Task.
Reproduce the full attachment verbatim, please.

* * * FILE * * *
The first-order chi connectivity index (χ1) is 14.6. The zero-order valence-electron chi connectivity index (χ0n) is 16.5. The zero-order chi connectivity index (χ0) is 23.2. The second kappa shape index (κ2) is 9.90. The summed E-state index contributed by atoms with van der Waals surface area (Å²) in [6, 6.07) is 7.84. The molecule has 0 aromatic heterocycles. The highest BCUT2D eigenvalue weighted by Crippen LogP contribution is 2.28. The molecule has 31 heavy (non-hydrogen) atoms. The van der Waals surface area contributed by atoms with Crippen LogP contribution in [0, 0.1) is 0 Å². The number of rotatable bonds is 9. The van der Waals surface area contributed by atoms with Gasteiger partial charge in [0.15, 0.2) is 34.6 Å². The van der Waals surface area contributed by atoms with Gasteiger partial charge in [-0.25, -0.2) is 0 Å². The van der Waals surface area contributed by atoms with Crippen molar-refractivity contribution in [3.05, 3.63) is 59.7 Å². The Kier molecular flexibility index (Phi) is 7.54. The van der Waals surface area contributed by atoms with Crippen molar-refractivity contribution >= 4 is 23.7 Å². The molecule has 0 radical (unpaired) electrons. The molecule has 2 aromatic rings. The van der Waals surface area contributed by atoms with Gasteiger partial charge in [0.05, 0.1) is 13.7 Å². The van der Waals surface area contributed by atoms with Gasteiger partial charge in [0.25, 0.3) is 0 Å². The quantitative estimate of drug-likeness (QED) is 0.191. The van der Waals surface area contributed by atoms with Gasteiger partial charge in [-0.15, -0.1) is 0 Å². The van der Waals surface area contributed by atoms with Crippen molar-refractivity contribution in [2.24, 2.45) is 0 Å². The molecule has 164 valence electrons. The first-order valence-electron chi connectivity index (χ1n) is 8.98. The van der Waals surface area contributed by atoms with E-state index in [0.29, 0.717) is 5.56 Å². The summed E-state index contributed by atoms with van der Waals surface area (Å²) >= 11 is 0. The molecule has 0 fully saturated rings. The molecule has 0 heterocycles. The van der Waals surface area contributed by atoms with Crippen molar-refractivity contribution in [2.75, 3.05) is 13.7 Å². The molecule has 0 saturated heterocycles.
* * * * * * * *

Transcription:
The first-order chi connectivity index (χ1) is 14.6. The zero-order valence-electron chi connectivity index (χ0n) is 16.5. The zero-order chi connectivity index (χ0) is 23.2. The second kappa shape index (κ2) is 9.90. The summed E-state index contributed by atoms with van der Waals surface area (Å²) in [6, 6.07) is 7.84. The molecule has 0 aromatic heterocycles. The highest BCUT2D eigenvalue weighted by Crippen LogP contribution is 2.28. The molecule has 31 heavy (non-hydrogen) atoms. The van der Waals surface area contributed by atoms with Crippen LogP contribution in [0, 0.1) is 0 Å². The number of rotatable bonds is 9. The van der Waals surface area contributed by atoms with Gasteiger partial charge in [0.15, 0.2) is 34.6 Å². The van der Waals surface area contributed by atoms with Gasteiger partial charge in [-0.25, -0.2) is 0 Å². The van der Waals surface area contributed by atoms with Crippen molar-refractivity contribution in [3.05, 3.63) is 59.7 Å². The Kier molecular flexibility index (Phi) is 7.54. The van der Waals surface area contributed by atoms with Crippen molar-refractivity contribution >= 4 is 23.7 Å². The molecule has 0 radical (unpaired) electrons. The molecule has 2 aromatic rings. The van der Waals surface area contributed by atoms with Gasteiger partial charge in [0.05, 0.1) is 13.7 Å². The van der Waals surface area contributed by atoms with Gasteiger partial charge in [0.25, 0.3) is 0 Å². The quantitative estimate of drug-likeness (QED) is 0.191. The van der Waals surface area contributed by atoms with Gasteiger partial charge in [-0.15, -0.1) is 0 Å². The van der Waals surface area contributed by atoms with Crippen molar-refractivity contribution in [2.24, 2.45) is 0 Å². The molecule has 164 valence electrons. The first-order valence-electron chi connectivity index (χ1n) is 8.98. The van der Waals surface area contributed by atoms with E-state index in [0.29, 0.717) is 5.56 Å². The summed E-state index contributed by atoms with van der Waals surface area (Å²) >= 11 is 0. The molecule has 0 fully saturated rings. The molecule has 0 heterocycles. The van der Waals surface area contributed by atoms with Crippen molar-refractivity contribution in [2.75, 3.05) is 13.7 Å². The molecule has 0 saturated heterocycles.